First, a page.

- Surface Preparation: AS 3740 addresses the preparation of surfaces before applying waterproofing products to ensure proper adhesion and performance.
- Waterproofing Membranes: The standard specifies the requirements for waterproofing membranes and the methods of installation.
- Drainage: It covers the installation of drains and the correct slope for drainage in wet areas to prevent water pooling.
- Junctions and Penetrations: AS 3740 includes guidance on waterproofing at junctions and penetrations, such as wall-to-floor connections, corners, and pipe penetrations.
- Quality Assurance: The standard outlines quality assurance measures to ensure the effectiveness of the waterproofing system.
What happens when these standards for waterproofing are not met?
Now, this is the most important part. What happens if you fail to meet the standards required for waterproofing the bathrooms of your house? Now, of course, there’s the possibility of termites and moulds growing in the bathroom. But what else? The standards for waterproofing are important when a house evaluation is being carried out. For instance, if the bathroom floor feels spongy underfoot, your home will be deemed “not fit” for buying. This can have a really bad effect on the property value of your house. Not meeting the standard requirements can result in a significant decrement in the property value as potential buyers or tenants may consider the space less desirable due to its limitations.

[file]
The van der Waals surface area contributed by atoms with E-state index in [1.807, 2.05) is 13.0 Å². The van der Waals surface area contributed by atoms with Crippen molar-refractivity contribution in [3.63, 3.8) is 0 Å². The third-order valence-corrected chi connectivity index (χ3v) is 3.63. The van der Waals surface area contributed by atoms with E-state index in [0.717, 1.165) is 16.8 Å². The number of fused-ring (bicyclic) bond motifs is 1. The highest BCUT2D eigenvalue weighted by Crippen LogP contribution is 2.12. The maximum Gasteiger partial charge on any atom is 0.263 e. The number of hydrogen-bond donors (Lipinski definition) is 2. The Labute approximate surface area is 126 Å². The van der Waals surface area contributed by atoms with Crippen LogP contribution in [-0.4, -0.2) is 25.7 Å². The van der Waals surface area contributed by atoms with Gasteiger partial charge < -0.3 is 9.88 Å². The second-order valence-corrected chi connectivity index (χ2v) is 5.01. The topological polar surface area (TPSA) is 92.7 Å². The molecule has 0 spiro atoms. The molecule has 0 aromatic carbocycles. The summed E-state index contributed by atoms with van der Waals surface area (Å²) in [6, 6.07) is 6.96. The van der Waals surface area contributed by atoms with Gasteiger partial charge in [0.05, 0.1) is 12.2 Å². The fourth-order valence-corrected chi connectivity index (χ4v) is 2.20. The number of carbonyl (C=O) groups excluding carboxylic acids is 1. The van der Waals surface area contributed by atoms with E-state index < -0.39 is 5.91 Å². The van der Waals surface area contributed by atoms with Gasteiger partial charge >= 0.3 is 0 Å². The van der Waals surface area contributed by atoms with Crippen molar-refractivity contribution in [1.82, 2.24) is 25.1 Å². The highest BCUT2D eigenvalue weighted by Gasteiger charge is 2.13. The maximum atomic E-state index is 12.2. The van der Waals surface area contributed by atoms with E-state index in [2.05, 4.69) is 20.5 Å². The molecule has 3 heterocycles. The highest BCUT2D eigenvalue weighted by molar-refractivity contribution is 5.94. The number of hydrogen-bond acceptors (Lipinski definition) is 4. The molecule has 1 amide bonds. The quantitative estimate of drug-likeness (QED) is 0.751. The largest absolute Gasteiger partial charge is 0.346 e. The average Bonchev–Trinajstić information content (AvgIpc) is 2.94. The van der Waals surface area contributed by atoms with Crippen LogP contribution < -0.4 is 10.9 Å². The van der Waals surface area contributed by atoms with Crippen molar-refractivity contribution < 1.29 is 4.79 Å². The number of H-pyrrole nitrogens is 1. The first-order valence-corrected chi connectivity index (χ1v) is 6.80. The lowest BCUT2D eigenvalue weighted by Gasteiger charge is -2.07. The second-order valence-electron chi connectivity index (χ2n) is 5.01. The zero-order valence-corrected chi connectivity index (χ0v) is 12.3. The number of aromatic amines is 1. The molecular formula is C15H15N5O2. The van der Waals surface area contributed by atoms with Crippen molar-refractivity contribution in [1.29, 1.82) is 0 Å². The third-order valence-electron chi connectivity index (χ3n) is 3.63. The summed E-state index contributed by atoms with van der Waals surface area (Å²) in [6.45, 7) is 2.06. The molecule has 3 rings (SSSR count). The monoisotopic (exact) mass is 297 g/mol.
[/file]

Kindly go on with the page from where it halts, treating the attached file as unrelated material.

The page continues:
Another issue that may arise, is the violation of the building code. How? In some jurisdictions, there are building codes and regulations that dictate the waterproofing requirements for certain types of spaces. Failing to meet these standards can result in code violations and may require costly modifications to install proper water-proofing equipment in the bathroom.
What’s the solution?
If reading all of these has troubled you with the thoughts of whether your house meets the standards or not, we recommend you hire a building inspector. Having a house inspection will resolve all of your doubts and also make sure that you don’t have to face any setbacks of not meeting the standards for ceiling heights.
Is it necessary for all houses in Australia to adhere to the ceiling height standard?
Yes. All houses in Australia must adhere to the bathroom waterproofing standard to prevent water damage and ensure safety and structural integrity.
What are the steps taken by regulatory bodies in case not found adhering to the set criteria for bathroom waterproofing in Australia?
Fines, penalties, or stop-work orders can be imposed by regulatory bodies for not adhering to set bathroom waterproofing criteria in Australia.
What/Who is a building inspector?
A Building Inspector is a professional who inspects buildings to ensure they meet safety and code requirements.
Who made the AS 3740 for bathroom waterproofing standards in Australia?
Standards Australia made the AS 3740 for bathroom waterproofing standards in Australia.